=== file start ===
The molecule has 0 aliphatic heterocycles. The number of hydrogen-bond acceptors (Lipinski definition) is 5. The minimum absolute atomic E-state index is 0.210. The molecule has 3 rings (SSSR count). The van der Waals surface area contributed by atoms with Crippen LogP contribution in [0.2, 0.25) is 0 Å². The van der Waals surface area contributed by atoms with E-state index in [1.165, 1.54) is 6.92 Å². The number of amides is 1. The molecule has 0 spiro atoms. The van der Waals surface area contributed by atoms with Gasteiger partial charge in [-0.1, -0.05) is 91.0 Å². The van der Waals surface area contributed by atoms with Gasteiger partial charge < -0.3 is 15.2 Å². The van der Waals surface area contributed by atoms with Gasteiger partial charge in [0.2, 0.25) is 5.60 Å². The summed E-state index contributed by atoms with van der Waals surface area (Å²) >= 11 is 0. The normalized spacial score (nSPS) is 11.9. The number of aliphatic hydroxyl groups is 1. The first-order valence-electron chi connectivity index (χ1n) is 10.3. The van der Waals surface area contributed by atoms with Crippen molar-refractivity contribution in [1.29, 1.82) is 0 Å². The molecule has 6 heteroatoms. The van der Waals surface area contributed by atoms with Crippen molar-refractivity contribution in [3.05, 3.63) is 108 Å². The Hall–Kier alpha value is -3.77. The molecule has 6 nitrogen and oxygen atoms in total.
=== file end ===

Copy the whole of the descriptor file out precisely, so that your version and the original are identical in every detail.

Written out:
The molecule has 0 aliphatic heterocycles. The number of hydrogen-bond acceptors (Lipinski definition) is 5. The minimum absolute atomic E-state index is 0.210. The molecule has 3 rings (SSSR count). The van der Waals surface area contributed by atoms with Crippen LogP contribution in [0.2, 0.25) is 0 Å². The van der Waals surface area contributed by atoms with E-state index in [1.165, 1.54) is 6.92 Å². The number of amides is 1. The molecule has 0 spiro atoms. The van der Waals surface area contributed by atoms with Gasteiger partial charge in [-0.1, -0.05) is 91.0 Å². The van der Waals surface area contributed by atoms with Gasteiger partial charge < -0.3 is 15.2 Å². The van der Waals surface area contributed by atoms with Gasteiger partial charge in [0.2, 0.25) is 5.60 Å². The summed E-state index contributed by atoms with van der Waals surface area (Å²) >= 11 is 0. The normalized spacial score (nSPS) is 11.9. The number of aliphatic hydroxyl groups is 1. The first-order valence-electron chi connectivity index (χ1n) is 10.3. The van der Waals surface area contributed by atoms with Crippen molar-refractivity contribution in [1.29, 1.82) is 0 Å². The molecule has 6 heteroatoms. The van der Waals surface area contributed by atoms with Crippen molar-refractivity contribution in [3.05, 3.63) is 108 Å². The Hall–Kier alpha value is -3.77. The molecule has 6 nitrogen and oxygen atoms in total.